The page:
The failure to communicate is not just about sense and meaning; during a revolution, for Kuhn, “the whole conceptual web” is “shifted and laid down again on nature whole.”

Although he seems here to be espousing a kind of global incommensurability once more, it is not an impenetrable barrier:  “proponents fail to make complete contact” and, “Communication across the revolutionary divide is inevitably partial.” 

Next Kuhn moves on to, what he calls, “the [...] most fundamental aspect of the incommensurability of competing paradigms”: that their, “proponents [...] practice their trades in different worlds.” [p.150]

Again, this underlines that at this stage in his career the incommensurability of scientific paradigms was indeed global.  However, it’s not a relativist position:

“Practicing in different worlds, the two groups of scientists see different things when they look from the same point in the same direction.  Again, that is not to say that they can see anything they please.  Both are looking at the world [this must now be the natural world, rather than the different paradigmatic worlds they are alleged to inhabit], and what they look at has not changed.  But in some areas they see different things, and they see them in different relations to each other.” [p.150]

Regardless of which ‘paradigm’ they inhabit, scientists views are conditioned by what they observe in the unchanged (natural) world.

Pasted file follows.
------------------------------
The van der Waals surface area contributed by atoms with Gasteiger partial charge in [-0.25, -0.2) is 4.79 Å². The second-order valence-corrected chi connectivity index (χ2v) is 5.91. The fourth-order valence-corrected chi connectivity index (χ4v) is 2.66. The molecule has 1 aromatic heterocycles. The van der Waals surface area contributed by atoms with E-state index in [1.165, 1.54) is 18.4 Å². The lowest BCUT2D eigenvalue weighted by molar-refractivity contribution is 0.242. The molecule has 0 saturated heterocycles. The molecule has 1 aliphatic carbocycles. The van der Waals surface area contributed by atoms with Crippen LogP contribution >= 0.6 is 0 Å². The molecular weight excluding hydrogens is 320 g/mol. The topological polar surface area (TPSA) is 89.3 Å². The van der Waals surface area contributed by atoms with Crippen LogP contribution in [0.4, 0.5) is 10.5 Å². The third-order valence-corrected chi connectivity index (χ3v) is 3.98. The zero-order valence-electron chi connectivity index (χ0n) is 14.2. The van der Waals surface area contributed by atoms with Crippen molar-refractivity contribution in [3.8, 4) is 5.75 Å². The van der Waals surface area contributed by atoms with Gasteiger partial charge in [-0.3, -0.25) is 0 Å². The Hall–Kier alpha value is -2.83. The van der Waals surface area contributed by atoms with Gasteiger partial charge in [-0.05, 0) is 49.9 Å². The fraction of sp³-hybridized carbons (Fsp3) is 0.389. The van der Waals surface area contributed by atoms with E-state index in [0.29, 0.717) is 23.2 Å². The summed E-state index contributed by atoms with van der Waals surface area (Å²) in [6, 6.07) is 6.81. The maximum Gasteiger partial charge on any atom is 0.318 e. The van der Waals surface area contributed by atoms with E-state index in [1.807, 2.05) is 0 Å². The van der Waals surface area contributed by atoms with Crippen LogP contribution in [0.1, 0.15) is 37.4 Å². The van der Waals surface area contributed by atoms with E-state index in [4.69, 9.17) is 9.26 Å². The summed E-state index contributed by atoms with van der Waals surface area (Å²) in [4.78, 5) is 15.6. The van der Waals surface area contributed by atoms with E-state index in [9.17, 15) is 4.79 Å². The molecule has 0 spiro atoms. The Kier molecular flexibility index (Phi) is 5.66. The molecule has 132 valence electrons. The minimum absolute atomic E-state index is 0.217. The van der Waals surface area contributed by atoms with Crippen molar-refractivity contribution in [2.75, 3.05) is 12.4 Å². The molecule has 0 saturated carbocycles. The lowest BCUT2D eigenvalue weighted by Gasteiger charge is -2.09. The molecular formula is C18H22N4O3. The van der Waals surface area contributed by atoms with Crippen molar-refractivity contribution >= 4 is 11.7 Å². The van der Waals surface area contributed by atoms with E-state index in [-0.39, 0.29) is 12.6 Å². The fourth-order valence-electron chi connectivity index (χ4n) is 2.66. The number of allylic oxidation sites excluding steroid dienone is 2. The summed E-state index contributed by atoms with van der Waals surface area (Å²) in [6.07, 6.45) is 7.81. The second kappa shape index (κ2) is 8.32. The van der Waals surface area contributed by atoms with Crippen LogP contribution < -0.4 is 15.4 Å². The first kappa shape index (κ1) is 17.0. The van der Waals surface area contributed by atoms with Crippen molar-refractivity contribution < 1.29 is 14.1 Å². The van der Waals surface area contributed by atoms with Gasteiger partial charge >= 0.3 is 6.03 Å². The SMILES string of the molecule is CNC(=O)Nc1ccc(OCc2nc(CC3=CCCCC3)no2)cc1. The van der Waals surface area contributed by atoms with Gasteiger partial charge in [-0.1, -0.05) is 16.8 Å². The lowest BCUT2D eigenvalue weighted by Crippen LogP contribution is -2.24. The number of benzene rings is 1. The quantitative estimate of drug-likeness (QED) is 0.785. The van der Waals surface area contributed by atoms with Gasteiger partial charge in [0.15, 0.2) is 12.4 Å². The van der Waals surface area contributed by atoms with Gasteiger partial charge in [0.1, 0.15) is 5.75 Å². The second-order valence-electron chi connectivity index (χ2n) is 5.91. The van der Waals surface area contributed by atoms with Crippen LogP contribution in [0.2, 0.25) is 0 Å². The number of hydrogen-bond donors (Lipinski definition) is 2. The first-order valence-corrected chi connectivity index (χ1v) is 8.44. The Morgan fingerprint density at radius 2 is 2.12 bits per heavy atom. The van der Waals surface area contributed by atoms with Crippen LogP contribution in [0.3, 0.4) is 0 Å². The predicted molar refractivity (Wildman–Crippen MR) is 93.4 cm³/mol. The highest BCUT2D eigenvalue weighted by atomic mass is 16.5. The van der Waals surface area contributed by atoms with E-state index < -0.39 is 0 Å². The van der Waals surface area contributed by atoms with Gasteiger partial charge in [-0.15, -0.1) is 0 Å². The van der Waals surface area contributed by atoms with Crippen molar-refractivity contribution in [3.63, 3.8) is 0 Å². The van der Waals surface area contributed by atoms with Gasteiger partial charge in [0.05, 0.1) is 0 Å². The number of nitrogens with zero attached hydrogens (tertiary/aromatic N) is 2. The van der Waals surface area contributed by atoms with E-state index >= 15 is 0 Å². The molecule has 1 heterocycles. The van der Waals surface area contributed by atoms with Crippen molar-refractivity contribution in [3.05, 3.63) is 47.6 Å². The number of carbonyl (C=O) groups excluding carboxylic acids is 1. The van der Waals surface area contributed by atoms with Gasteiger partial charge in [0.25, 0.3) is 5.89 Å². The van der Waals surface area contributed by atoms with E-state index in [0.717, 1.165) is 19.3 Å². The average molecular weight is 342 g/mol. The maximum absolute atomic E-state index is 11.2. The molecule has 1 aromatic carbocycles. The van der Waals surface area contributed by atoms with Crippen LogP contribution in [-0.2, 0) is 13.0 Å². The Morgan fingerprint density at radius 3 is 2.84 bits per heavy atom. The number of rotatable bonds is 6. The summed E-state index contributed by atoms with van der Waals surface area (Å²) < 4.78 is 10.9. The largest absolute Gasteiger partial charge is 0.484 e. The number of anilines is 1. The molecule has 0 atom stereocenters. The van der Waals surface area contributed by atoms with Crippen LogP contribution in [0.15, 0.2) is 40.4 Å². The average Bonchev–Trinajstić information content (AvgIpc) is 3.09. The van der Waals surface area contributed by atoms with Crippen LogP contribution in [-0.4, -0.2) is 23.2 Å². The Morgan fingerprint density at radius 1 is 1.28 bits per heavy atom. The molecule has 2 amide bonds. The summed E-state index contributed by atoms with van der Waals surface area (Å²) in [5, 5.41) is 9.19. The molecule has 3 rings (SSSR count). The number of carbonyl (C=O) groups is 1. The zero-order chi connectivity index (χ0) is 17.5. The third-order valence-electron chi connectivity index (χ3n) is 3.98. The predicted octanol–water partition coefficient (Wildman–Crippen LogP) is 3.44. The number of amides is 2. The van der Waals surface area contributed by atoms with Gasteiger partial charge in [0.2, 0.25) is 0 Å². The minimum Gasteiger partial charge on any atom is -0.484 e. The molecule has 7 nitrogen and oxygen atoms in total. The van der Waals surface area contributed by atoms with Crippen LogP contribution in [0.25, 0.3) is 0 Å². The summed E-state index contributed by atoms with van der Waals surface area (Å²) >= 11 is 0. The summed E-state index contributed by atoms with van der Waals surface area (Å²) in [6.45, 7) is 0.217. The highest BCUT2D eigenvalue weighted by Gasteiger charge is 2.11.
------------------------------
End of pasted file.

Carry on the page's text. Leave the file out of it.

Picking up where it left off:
It is also clear that Kuhn mixes global incommensurability with a local kind: “in some areas they see different things”.  I’m not at all convinced that this is valid; if you live in different worlds then surely everything is different?  If they can be mostly the same, then why invoke this metaphor?  Surely the image of inhabiting different countries would be more apt? (It is interesting to reflect that in his later years Kuhn reformulated his incommensurability as a local property.)

In 1969 Kuhn published a Postscript to SSR.  In it he sought to correct, “gratuitous difficulties and misunderstandings” [p.174].  As part of this effort he sought to clarify his position on incommensurability and theory choice.  He summarised his position in these terms:

“I have argued that parties to such debates inevitably see differently certain of the experimental or theoretical situations to which both have recourse.  Since the vocabularies in which they discuss such situations consist, however, predominantly of the same terms, they must be attaching some of those terms to nature differently, and their communication is inevitably only partial.  As a result, the superiority of one theory to another cannot be proved in the debate.  Instead, I have insisted, each party must try, by persuasion, to convert the other.” [p.198]

Gone are ideas about different worlds; replaced by something which seems more like semantic incommensurability.  Nevertheless, communication is not totally blocked: it is partial. 

Also, this should not lead to disengagement; with both sides pulling away from each other to allow separate conflicting ‘paradigms’ [by this point re-cast as disciplinary matrices] to co-exist in the long term.  Rather, each party must try to persuade the other to their view.